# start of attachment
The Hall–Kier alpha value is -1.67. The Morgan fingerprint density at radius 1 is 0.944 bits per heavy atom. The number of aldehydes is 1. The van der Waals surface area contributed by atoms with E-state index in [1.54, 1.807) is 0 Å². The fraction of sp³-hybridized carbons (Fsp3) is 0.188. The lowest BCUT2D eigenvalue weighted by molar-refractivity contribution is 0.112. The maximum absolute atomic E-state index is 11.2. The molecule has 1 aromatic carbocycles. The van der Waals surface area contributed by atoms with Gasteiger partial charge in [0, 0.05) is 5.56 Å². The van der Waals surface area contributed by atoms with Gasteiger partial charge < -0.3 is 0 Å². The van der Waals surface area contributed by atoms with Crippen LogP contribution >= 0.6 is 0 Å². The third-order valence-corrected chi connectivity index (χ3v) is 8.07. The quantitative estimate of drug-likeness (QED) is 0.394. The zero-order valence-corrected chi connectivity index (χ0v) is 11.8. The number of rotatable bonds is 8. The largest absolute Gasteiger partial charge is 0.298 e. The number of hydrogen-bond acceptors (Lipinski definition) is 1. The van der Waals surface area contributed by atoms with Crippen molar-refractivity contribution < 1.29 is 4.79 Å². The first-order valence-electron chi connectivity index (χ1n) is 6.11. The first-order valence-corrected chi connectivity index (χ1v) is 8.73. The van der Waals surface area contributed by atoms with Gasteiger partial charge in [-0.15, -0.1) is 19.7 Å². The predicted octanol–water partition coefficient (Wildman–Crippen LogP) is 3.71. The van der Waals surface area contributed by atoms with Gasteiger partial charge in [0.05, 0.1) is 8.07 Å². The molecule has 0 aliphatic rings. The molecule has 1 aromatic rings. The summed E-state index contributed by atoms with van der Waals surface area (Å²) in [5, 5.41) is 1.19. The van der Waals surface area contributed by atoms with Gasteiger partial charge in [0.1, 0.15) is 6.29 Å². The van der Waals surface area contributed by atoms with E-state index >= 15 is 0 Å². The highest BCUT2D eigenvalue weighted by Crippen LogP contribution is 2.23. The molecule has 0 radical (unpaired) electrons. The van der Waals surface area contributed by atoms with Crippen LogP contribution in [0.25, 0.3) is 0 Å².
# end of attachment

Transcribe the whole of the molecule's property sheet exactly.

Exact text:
The Hall–Kier alpha value is -1.67. The Morgan fingerprint density at radius 1 is 0.944 bits per heavy atom. The number of aldehydes is 1. The van der Waals surface area contributed by atoms with E-state index in [1.54, 1.807) is 0 Å². The fraction of sp³-hybridized carbons (Fsp3) is 0.188. The lowest BCUT2D eigenvalue weighted by molar-refractivity contribution is 0.112. The maximum absolute atomic E-state index is 11.2. The molecule has 1 aromatic carbocycles. The van der Waals surface area contributed by atoms with Gasteiger partial charge in [0, 0.05) is 5.56 Å². The van der Waals surface area contributed by atoms with Gasteiger partial charge < -0.3 is 0 Å². The van der Waals surface area contributed by atoms with Crippen LogP contribution >= 0.6 is 0 Å². The third-order valence-corrected chi connectivity index (χ3v) is 8.07. The quantitative estimate of drug-likeness (QED) is 0.394. The zero-order valence-corrected chi connectivity index (χ0v) is 11.8. The number of rotatable bonds is 8. The largest absolute Gasteiger partial charge is 0.298 e. The number of hydrogen-bond acceptors (Lipinski definition) is 1. The van der Waals surface area contributed by atoms with Crippen molar-refractivity contribution < 1.29 is 4.79 Å². The first-order valence-electron chi connectivity index (χ1n) is 6.11. The first-order valence-corrected chi connectivity index (χ1v) is 8.73. The van der Waals surface area contributed by atoms with Gasteiger partial charge in [-0.15, -0.1) is 19.7 Å². The predicted octanol–water partition coefficient (Wildman–Crippen LogP) is 3.71. The van der Waals surface area contributed by atoms with Gasteiger partial charge in [0.05, 0.1) is 8.07 Å². The molecule has 0 aliphatic rings. The molecule has 1 aromatic rings. The summed E-state index contributed by atoms with van der Waals surface area (Å²) in [5, 5.41) is 1.19. The van der Waals surface area contributed by atoms with Gasteiger partial charge in [0.1, 0.15) is 6.29 Å². The van der Waals surface area contributed by atoms with E-state index >= 15 is 0 Å². The highest BCUT2D eigenvalue weighted by Crippen LogP contribution is 2.23. The molecule has 0 radical (unpaired) electrons. The van der Waals surface area contributed by atoms with Crippen LogP contribution in [0.25, 0.3) is 0 Å².